Cadillac’s ‘Trinity of Trouble,’ 1980 to 1982
Q: Hi Greg. I really enjoy your answers to reader’s questions, so I’m throwing my two cents in. I know you like Cadillacs and that you’ve owned a few yourself. How about telling us when you feel were the worst years for Cadillac during your years, be it sales or development? I had a 1971 Cadillac back in the day, but it was a used one. Barry L., Rochester, NY.
A: Barry, from my point of view, I would say the years from 1980 through 1982 were difficult for GM’s most prestigious brand. I call it Cadillac’s “Trinity of Trouble” three year era. It began in 1980 when the Cadillac Seville, then a pretty nice mid-size Cadillac built to compete with Mercedes-Benz, announced it was “going Diesel” as the re-designed Seville came equipped with a 350-inch GM built diesel engine as standard fare.
This is the same engine GM designed and put in its 1978 Oldsmobile full-size cars, much to the chagrin of dealers and owners who had to put up with lots of parts breakage and mechanical woes.
Simply put, this 350-V8 GM engine just wasn’t designed to run on the different combustion characteristics a diesel engine demands. Even with the best minds in the business doing the gas to diesel conversion, many a crankshaft and connecting rod let loose with regularity. Additionally, the Olds design diesel was offered as an option in full size Cadillacs in 1978 and 1979 with few takers.
By 1980, the diesel engine was a little better as to reliability as maybe half as many crankshafts and connecting rods broke. Consumers, meanwhile, never did respond and the Seville Diesel engine experiments lasted through 1985. Luckily, a 6-liter V8 was also available in 1980 and 1981, as was a 4.1-V8 from 1983 to 1985. Luckily, most Sevilles sold in the Cadillac diesel era had the gas engines. A Buick designed 252 inch V6 also joined the ranks in 1981 and 1982 as an option as was a 262-inch V6 diesel in 1984 and 1985, the latter which did nothing to help sales in Fleetwood and Seville lines.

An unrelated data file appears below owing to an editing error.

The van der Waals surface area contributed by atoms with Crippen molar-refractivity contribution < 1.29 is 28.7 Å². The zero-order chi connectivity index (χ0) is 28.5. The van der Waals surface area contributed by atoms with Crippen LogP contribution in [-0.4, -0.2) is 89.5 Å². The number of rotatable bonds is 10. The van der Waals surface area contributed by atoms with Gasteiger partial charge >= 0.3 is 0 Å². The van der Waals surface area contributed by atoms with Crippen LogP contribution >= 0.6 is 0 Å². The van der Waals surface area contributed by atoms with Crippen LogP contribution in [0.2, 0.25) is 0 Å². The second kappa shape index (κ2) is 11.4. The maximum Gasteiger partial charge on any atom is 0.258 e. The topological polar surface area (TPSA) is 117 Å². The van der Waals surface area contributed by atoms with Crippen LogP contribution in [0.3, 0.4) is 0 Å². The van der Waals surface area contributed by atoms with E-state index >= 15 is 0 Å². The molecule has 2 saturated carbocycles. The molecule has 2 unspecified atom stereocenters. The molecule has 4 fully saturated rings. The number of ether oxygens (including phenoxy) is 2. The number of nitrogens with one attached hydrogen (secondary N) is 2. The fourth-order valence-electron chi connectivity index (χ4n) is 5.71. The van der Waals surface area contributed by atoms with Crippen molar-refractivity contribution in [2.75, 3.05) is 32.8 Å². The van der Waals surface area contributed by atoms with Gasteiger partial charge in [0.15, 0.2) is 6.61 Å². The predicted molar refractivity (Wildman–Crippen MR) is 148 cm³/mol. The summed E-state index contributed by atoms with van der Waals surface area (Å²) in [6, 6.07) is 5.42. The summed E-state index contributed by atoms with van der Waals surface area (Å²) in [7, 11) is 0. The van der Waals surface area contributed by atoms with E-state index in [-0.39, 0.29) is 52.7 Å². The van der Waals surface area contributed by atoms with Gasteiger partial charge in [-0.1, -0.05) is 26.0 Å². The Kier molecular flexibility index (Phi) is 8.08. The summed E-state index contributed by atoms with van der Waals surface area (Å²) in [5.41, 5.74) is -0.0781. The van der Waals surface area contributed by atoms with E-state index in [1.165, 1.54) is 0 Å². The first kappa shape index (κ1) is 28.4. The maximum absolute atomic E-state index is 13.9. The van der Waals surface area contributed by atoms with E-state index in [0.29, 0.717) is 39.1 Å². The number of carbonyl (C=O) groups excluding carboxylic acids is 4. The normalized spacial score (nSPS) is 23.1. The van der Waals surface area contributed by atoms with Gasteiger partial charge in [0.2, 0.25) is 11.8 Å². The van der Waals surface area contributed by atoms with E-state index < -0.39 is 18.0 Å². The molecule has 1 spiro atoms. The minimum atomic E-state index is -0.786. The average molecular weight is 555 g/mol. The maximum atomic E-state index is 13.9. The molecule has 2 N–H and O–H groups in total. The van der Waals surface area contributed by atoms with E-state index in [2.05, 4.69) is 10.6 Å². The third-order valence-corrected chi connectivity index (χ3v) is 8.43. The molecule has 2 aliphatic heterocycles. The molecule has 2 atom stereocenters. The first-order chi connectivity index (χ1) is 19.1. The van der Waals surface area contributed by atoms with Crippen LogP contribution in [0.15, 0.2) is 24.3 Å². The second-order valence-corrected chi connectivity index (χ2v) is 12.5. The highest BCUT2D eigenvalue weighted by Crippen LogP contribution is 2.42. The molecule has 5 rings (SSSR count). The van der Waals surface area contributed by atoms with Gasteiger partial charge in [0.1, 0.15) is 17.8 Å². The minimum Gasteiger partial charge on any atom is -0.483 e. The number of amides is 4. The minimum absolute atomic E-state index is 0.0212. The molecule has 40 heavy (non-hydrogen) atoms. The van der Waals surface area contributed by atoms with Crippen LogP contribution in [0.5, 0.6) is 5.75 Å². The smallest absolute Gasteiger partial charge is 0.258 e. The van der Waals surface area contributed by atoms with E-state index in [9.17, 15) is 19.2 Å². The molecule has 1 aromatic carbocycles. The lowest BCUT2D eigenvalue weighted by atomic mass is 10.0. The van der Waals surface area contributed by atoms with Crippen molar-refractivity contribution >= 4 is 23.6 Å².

Cadillac’s second big failure came in 1981, when it received well-earned notoriety for its V8-6-4 engine. The 368-cubic inch gas powered V8 came standard in the Cadillac line and as an option on Seville. Although the theory was sound (and today is a standard feature on modern day V8 engines), Cadillac’s 1981 version of valve train and cylinder management was far from perfect. Consumers cursed the day they bought one, and the experiment lasted but a few years. Although the engine was available in certain limousines in 1982 and the Seville line as late as 1984, virtually all sales were “normal” powerplants by 1983. This electromechanical design V8-6-4 was rushed to market before perfection thanks to 1978 CAFÉ rules, which stands for corporate average fuel economy standards.
The third and final big-blow to Cadillac’s once spotless history of quality cars arrived as a new model in 1982. Enter the compact Cadillac Cimarron, which was built on the same J-platform that gave us the Pontiac J2000 and Chevy Cavalier. Few consumers were fooled by Cadillac’s upscale Cavalier as sales were dismal. Thankfully, Cadillac pulled the plug in 1988 on perhaps the most “non-Cadillac” Cadillac ever to come from its design room.
Interestingly, during this Trinity of Trouble period Cadillac was still number one in American luxury car sales. Granted, the period affected Cadillac’s legendary name, but the manufacturer quickly moved on developed into one of the world’s top class luxury manufacturers.
My two Cadillacs were a 1972 Sedan Deville (similar to yours) with a 472-V8 under the hood followed by a 1975 Coupe DeVille, with a 500-inch V8 lurking. Both were great cars and I have fond memories of them.
Thanks for your letter, Barry.
(Greg Zyla writes weekly for More Content Now, BestRide.com and other gatehouse Media publications. He welcomes reader questions on collector cars, auto nostalgia or old-time racing at 116 Main St., Towanda, Pa. 18848 or email at firstname.lastname@example.org).